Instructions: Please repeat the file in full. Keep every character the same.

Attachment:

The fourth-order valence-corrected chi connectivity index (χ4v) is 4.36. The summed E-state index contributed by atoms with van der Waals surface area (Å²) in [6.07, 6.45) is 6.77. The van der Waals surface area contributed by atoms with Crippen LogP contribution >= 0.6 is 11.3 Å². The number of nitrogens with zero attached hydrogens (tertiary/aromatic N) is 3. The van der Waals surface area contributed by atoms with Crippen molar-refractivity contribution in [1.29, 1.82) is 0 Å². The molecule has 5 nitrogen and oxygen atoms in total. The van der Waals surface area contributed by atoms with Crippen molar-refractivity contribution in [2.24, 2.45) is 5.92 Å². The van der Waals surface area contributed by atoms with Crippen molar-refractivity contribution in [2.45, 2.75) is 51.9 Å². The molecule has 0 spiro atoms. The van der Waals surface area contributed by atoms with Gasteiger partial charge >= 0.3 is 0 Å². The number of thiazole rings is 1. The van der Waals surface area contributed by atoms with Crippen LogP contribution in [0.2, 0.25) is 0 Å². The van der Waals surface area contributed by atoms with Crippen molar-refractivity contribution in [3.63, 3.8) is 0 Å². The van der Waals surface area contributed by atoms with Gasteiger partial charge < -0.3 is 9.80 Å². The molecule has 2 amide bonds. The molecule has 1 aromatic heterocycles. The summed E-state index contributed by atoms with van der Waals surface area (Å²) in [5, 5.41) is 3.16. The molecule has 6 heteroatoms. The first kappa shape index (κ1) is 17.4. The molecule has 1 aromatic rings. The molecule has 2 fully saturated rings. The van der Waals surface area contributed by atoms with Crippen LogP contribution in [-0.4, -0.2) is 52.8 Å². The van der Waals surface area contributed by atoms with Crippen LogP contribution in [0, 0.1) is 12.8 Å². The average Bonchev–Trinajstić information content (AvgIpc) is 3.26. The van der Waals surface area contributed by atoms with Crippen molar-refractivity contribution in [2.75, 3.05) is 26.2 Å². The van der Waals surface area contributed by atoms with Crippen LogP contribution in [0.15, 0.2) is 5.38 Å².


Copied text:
The fourth-order valence-corrected chi connectivity index (χ4v) is 4.36. The summed E-state index contributed by atoms with van der Waals surface area (Å²) in [6.07, 6.45) is 6.77. The van der Waals surface area contributed by atoms with Crippen LogP contribution >= 0.6 is 11.3 Å². The number of nitrogens with zero attached hydrogens (tertiary/aromatic N) is 3. The van der Waals surface area contributed by atoms with Crippen molar-refractivity contribution in [1.29, 1.82) is 0 Å². The molecule has 5 nitrogen and oxygen atoms in total. The van der Waals surface area contributed by atoms with Crippen molar-refractivity contribution in [2.24, 2.45) is 5.92 Å². The van der Waals surface area contributed by atoms with Crippen molar-refractivity contribution in [2.45, 2.75) is 51.9 Å². The molecule has 0 spiro atoms. The van der Waals surface area contributed by atoms with Gasteiger partial charge >= 0.3 is 0 Å². The number of thiazole rings is 1. The van der Waals surface area contributed by atoms with Crippen LogP contribution in [0.2, 0.25) is 0 Å². The van der Waals surface area contributed by atoms with Crippen molar-refractivity contribution in [3.63, 3.8) is 0 Å². The van der Waals surface area contributed by atoms with Gasteiger partial charge < -0.3 is 9.80 Å². The molecule has 2 amide bonds. The molecule has 1 aromatic heterocycles. The summed E-state index contributed by atoms with van der Waals surface area (Å²) in [5, 5.41) is 3.16. The molecule has 6 heteroatoms. The first kappa shape index (κ1) is 17.4. The molecule has 1 aromatic rings. The molecule has 2 fully saturated rings. The van der Waals surface area contributed by atoms with Crippen LogP contribution in [-0.4, -0.2) is 52.8 Å². The van der Waals surface area contributed by atoms with Crippen LogP contribution in [0, 0.1) is 12.8 Å². The average Bonchev–Trinajstić information content (AvgIpc) is 3.26. The van der Waals surface area contributed by atoms with Crippen molar-refractivity contribution in [2.75, 3.05) is 26.2 Å². The van der Waals surface area contributed by atoms with Crippen LogP contribution in [0.15, 0.2) is 5.38 Å².